Councillors and MP Graham Stuart are concerned that in the five weeks after the minor injuries unit (MIU) closed at Withernsea Hospital, call handlers - based in Wakefield - are sending people on long treks for treatment when they are supposed to be offered an appointment at a new “8 to 8” centre at the hospital.
Withernsea Mayor Terry Dagnall is among those who have called 111, only to be advised to go to Hull or Beverley. In the end he “just suffered.”
He said: “I phoned up about a sprained ankle and they suggested an emergency centre 25 to 30 miles away, so I said what about Withernsea? They didn’t know what to say to me.
“When I spoke to the CCG about it, they made up some excuses.”
He said: “It was very bad experience. I told them they didn’t need to just educate the people of Withernsea, but also those on the switchboard.”
Coun Lyn Healing, who represents South East Holderness, has been inundated with complaints.
One resident broke his wrist and went to the MIU only to find it closed. He was then told to go 50 miles to A&E at Grimsby. It was “packed solid” he had to wait over four hours.
A pensioner in her 80s phoned 111 at 10.30pm at night with a twisted ankle and was told to go to Hull Royal Infirmary. She doesn’t have a car.
Another rang with an infected cut on his hand to be told there was “no such thing” as an 8 to 8 centre and was also told to go to Hull. In the end he had to drive himself.
She said: “My phone is jammed with texts and messages from residents who have been sent everywhere but an 8 to 8 centre.
“People are being told to stay away from A&E unless it is absolutely urgent, but they are sending people there.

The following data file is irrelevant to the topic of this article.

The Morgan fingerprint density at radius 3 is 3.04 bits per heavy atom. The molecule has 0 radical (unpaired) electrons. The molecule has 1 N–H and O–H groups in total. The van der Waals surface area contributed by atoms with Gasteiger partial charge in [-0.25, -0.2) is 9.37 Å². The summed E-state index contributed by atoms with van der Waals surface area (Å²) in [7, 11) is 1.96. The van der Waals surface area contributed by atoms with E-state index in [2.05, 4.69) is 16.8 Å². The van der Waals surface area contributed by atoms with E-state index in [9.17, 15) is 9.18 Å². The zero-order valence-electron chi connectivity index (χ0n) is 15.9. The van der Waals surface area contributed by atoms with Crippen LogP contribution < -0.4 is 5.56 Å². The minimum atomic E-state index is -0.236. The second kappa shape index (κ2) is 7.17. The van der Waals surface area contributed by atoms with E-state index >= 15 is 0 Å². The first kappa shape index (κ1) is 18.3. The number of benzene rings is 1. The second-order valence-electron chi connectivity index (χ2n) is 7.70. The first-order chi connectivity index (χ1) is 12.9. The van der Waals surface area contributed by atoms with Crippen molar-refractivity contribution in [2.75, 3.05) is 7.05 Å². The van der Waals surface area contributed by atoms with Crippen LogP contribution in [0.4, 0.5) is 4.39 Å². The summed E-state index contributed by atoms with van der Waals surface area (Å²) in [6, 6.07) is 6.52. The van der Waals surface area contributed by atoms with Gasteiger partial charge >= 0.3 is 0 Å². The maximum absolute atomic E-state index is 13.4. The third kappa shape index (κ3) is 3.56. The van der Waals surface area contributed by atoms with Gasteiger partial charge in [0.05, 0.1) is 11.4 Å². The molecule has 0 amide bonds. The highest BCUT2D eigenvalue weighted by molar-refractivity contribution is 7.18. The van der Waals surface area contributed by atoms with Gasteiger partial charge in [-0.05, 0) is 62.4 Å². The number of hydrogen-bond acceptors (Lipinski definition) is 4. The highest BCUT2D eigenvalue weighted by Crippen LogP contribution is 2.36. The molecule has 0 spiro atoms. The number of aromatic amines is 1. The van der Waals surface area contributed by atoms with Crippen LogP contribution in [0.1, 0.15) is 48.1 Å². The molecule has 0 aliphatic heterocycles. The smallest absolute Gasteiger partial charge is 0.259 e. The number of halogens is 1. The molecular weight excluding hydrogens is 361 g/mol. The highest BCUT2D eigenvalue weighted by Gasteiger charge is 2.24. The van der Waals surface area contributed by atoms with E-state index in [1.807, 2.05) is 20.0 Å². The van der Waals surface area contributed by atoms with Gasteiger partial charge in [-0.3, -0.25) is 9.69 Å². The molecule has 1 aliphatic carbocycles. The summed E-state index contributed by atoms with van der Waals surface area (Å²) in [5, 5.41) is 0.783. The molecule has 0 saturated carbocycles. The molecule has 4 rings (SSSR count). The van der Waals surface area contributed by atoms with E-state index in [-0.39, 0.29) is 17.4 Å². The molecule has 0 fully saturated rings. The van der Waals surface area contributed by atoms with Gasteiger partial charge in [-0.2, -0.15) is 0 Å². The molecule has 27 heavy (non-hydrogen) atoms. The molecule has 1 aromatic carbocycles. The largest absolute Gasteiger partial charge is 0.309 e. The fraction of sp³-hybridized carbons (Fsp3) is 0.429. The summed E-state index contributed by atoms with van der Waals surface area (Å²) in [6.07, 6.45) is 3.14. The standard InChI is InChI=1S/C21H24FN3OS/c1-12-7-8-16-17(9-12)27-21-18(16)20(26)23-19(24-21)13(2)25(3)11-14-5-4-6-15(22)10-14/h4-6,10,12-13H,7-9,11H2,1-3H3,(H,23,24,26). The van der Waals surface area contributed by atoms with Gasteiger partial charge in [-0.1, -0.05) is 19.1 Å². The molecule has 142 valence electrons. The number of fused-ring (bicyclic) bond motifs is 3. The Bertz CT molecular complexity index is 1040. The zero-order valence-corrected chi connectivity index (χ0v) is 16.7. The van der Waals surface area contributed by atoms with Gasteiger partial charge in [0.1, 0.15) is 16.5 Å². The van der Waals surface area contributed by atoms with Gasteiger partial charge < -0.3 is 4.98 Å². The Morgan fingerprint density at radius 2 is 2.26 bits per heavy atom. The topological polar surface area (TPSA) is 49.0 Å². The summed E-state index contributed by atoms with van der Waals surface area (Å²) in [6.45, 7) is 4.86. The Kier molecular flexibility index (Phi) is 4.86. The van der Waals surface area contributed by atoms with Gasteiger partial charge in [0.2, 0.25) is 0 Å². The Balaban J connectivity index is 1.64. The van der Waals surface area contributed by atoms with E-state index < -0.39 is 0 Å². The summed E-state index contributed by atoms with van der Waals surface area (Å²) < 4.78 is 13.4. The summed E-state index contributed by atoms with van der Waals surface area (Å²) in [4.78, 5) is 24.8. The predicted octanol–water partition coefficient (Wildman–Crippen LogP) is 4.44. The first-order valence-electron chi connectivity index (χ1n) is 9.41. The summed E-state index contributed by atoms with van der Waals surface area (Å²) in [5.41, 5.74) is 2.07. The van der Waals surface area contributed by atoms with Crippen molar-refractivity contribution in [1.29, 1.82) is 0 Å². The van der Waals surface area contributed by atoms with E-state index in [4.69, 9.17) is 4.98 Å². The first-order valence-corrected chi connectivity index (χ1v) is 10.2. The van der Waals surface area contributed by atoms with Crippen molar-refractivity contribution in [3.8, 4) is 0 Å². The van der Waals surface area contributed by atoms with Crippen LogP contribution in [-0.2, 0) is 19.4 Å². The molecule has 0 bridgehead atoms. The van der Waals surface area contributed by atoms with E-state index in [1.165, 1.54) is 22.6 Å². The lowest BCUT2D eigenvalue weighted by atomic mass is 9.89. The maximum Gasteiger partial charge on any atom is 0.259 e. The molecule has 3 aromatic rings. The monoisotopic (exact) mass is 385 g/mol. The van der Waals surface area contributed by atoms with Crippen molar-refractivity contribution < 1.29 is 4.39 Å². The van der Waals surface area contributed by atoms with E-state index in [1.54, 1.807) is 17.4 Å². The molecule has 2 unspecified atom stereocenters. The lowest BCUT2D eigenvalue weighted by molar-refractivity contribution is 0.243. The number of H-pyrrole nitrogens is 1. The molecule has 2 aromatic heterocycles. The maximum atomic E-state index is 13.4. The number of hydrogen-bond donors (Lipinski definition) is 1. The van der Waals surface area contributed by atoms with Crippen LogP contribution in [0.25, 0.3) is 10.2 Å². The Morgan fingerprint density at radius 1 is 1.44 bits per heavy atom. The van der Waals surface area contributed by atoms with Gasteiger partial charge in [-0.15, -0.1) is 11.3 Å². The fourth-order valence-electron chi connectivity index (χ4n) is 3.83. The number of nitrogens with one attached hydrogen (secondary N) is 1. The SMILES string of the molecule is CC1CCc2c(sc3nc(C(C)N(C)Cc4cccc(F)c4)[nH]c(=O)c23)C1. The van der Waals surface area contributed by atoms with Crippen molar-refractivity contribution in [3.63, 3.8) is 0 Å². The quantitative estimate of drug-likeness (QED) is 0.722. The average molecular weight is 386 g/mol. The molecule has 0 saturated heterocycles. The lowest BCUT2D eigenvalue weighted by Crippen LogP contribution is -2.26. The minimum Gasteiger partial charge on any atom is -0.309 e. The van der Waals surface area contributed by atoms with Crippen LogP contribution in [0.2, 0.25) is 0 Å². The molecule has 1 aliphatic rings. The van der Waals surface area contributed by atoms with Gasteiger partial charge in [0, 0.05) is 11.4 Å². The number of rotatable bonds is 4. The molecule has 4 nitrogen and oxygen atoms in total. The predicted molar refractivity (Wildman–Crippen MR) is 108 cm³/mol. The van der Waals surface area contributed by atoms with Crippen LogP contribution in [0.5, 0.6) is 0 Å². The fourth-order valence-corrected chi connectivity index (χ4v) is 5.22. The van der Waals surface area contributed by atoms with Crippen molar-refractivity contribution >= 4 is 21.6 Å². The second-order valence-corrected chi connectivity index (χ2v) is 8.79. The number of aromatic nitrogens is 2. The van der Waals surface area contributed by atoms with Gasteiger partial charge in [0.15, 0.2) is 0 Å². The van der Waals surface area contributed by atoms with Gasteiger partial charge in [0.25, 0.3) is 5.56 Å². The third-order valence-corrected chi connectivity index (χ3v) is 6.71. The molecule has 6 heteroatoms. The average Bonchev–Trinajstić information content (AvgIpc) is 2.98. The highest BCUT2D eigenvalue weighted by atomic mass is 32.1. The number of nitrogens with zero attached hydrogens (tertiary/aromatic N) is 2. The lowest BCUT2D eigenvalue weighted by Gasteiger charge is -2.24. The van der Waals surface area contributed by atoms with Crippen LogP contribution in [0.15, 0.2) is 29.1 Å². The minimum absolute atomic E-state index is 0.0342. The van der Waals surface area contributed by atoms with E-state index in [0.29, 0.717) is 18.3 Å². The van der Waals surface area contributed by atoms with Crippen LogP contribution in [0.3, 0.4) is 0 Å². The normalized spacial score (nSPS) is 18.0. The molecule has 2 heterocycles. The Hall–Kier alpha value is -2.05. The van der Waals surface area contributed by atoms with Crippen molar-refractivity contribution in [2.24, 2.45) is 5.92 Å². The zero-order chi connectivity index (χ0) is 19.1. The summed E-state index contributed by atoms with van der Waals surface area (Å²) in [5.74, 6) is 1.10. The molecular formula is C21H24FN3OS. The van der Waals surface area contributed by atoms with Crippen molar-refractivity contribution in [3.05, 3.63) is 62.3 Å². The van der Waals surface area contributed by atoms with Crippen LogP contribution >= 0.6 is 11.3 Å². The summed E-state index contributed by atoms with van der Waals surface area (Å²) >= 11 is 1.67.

“The CCG and City Health Care Partnership (who provide the service) need to sit down and sort this out. I expected some teething problems but this is ridiculous. We are in the fifth week and if anything it seems to be getting worse. The consensus among residents is that it has been set up to fail.”
The MIU was closed despite massive opposition from residents and doctors.
Last year Holderness Health Alliance said the decision “substantially reduces services to nearly 50,000 patients in Holderness.” It warned: “Patients with the highest health needs and lowest access to transport will lose out. Our view is this will impact further on their health.”
Coun Healing said the CCG appeared “unaccountable” and is asking residents to contact her or Mr Stuart.
In a statement the CCG’s chief officer Jane Hawkard said the centre would not show up as an option, if the symptoms were not “appropriate.”
The centre should be able to treat cuts and grazes, sprains and strains, wound and wound infections, minor burns and scalds, minor head injuries, and insect and animal bites. Transport can be arranged for those with no means of getting to Beverley.
Ms Hawkard added: “All patients are different; some may only need self-care advice, or some may present with other accompanying symptoms which could signify something else going on that would need to be clinically managed on a different pathway. By calling NHS111 the patient will be directed to the most appropriate treatment.”